He immediately wants to understand the meaning of what is written and offers great honor and position to any of the wise men that could interpret it. Remember that purple was the color of royalty and the extremely wealthy because the dye for it, which was produced from the Murex whelk (sea snail), was worth more than its weight in gold. To be clothed in purple and given a gold necklace would be extremely prestigious. Authority as the third in the kingdom would obviously be a position of high power. If Belshazzar still considered himself to be co-regent with his father, Nabonidus, who has fled to Borsippa, then this was the greatest authority he could offer and only one step below his own

Once again the conjurers, the Chaldeans and the diviners come in to give an interpretation of something divine and once again they fail. They could not do it for Nebuchadnezzar and the next generation of wise men could not do it for Belshazzar. Their failure and the perplexity of his nobles only increases the king’s fear.

 

The Queen’s AdviceDaniel 5:10-12

At this point either the commotion attracted the queen’s attention or someone went and got her. This was not one of Belshazzar’s wives for they were already present (vs. 2). This would be who we would call the queen mother. She is most likely the widow or daughter of Nebuchadnezzar that had married Nabonidus. She is very knowledgeable of the events that occurred in Nebuchadnezzar’s reign.

10 The queen entered the banquet hall because of the words of the king and his nobles; the queen spoke and said, “O king, live forever! Do not let your thoughts alarm you or your face be pale. 11 “There is a man in your kingdom in whom is a spirit of the holy gods; and in the days of your father, illumination, insight, and wisdom like the wisdom of the gods were found in him. And King Nebuchadnezzar, your father, your father the king, appointed him chief of the magicians, conjurers, Chaldeans, [and] diviners. 12 “[This was] because an extraordinary spirit, knowledge and insight, interpretation of dreams, explanation of enigmas, and solving of difficult problems were found in this Daniel, whom the king named Belteshazzar. Let Daniel now be summoned, and he will declare the interpretation.”

The queen gives a customary greeting to king Belshazzar and seeks to calm his fear by reminding him there was someone in his kingdom that could interpret the writing. She recounts Daniel’s multiple qualifications that resulted in Nebuchadnezzar appointing him as the chief of all the wise men. She pointed out his illumination, insight and wisdom that demonstrated he had a spirit of the gods in him. She also pointed out his excellent spirit, unusual knowledge and understanding along with the ability to interpret dreams, solve riddles, and explain enigmas. Daniel would have been at least 80 years old by this time and so had not been with the wise men when they were called earlier. The queen confidently asserts Daniel would declare the interpretation and should be called.

 

The King’s ResponseDaniel 5:13-16

13 Then Daniel was brought in before the king. The king spoke and said to Daniel, “Are you that Daniel who is one of the exiles from Judah, whom my father the king brought from Judah? 14 “Now I have heard about you that a
spirit of the gods is in you, and that illumination, insight, and extraordinary wisdom have been found in you. 15 “Just now the wise men [and] the conjurers were brought in before me that they might read this inscription and make its interpretation known to me, but they could not declare the interpretation of the message. 16 “But I personally have heard about you, that you are able to give interpretations and solve difficult problems. Now if you are able to read the inscription and make its interpretation known to me, you will be clothed with purple and [wear] a necklace of gold around your neck, and you will have authority as the third [ruler] in the kingdom.”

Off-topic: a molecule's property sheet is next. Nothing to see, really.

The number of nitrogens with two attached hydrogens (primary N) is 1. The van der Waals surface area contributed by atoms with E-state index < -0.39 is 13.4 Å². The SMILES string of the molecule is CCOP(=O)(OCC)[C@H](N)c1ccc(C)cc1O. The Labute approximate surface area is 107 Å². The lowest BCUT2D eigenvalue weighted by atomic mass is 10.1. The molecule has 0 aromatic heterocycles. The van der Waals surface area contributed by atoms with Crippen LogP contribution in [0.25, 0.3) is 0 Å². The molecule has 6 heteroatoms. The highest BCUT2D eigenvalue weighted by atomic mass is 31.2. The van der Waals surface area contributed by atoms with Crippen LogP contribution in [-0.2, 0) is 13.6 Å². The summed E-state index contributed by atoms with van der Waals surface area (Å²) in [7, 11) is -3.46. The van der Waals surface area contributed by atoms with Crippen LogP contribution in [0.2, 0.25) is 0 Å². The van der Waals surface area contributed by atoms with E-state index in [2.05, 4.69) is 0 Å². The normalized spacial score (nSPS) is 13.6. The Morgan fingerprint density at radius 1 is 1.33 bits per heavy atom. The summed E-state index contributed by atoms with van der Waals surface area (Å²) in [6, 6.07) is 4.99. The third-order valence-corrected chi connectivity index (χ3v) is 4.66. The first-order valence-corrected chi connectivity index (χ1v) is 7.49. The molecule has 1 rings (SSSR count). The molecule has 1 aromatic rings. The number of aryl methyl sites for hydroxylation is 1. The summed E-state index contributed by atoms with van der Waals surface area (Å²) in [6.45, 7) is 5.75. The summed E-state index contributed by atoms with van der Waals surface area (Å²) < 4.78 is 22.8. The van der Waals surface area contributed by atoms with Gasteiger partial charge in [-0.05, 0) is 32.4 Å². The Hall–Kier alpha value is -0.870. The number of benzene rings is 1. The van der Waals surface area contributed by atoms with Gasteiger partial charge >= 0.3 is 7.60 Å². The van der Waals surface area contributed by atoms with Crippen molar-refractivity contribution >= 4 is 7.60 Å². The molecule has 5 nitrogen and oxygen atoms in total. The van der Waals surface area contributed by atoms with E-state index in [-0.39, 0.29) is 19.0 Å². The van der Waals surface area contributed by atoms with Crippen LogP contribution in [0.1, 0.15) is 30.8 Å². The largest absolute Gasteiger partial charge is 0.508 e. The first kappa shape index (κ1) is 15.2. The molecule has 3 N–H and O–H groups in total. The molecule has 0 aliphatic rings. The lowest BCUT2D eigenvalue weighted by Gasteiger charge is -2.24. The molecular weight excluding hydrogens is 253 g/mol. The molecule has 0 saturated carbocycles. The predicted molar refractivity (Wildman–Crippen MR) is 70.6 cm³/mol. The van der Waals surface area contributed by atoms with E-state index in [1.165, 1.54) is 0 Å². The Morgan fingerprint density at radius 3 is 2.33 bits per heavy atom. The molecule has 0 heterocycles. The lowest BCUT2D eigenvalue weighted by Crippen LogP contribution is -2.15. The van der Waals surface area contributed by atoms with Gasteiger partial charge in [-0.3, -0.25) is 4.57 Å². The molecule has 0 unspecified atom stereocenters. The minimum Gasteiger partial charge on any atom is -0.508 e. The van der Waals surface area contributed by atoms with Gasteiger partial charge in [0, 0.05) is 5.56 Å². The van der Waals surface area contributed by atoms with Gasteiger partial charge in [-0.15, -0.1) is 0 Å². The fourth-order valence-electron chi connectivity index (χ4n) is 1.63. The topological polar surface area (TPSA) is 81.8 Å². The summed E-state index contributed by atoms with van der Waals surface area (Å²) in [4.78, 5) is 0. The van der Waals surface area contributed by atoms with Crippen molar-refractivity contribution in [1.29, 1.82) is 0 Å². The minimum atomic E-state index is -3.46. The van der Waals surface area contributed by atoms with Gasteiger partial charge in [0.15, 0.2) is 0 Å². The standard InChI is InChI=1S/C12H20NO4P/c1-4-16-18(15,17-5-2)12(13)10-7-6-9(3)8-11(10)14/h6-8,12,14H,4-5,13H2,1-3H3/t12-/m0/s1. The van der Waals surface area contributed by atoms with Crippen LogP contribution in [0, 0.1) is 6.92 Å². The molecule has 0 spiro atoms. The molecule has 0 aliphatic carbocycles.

The king begins by making sure he is talking to the correct man. He repeats what the queen had said about Daniel and then explains the problem. The wise men could not interpret the inscription and he was told Daniel would be able to do so. He then offers him the same honors and position if he would interpret the writings for him.

 

Daniel’s Rebuke of the King Daniel 5:17-24

Daniel’s response is a stern rebuke.

17 Then Daniel answered and said before the king, “Keep your gifts for yourself, or give your rewards to someone else; however, I will read the inscription to the king and make the interpretation known to him. 18 “O king, the Most High God granted sovereignty, grandeur, glory, and majesty to Nebuchadnezzar your father. 19 “And because of the grandeur which He bestowed on him, all the peoples, nations, and [men of every] language feared and trembled before him; whomever he wished he killed, and whomever he wished he spared alive; and whomever he wished he elevated, and whomever he wished he humbled. 20 “But when his heart was lifted up and his spirit became so proud that he behaved arrogantly, he was deposed from his royal throne, and [his] glory was taken away from him. 21 “He was also driven away from mankind, and his heart was made like [that of] beasts, and his dwelling place [was] with the wild donkeys. He was given grass to eat like cattle, and his body was drenched with the dew of heaven, until he recognized that the Most High God is ruler over the realm of mankind, and [that] He sets over it whomever He wishes. 22 “Yet you, his son, Belshazzar, have not humbled your heart, even though you knew all this, 23 but you have exalted yourself against the Lord of heaven; and they have brought the vessels of His house before you, and you and your nobles, your wives and your concubines have been drinking wine from them; and you have praised the gods of silver and gold, of bronze, iron, wood and stone, which do not see, hear or understand. But the God in whose hand are your life-breath and your ways, you have not glorified. 24 “Then the hand was sent from Him, and this inscription was written out.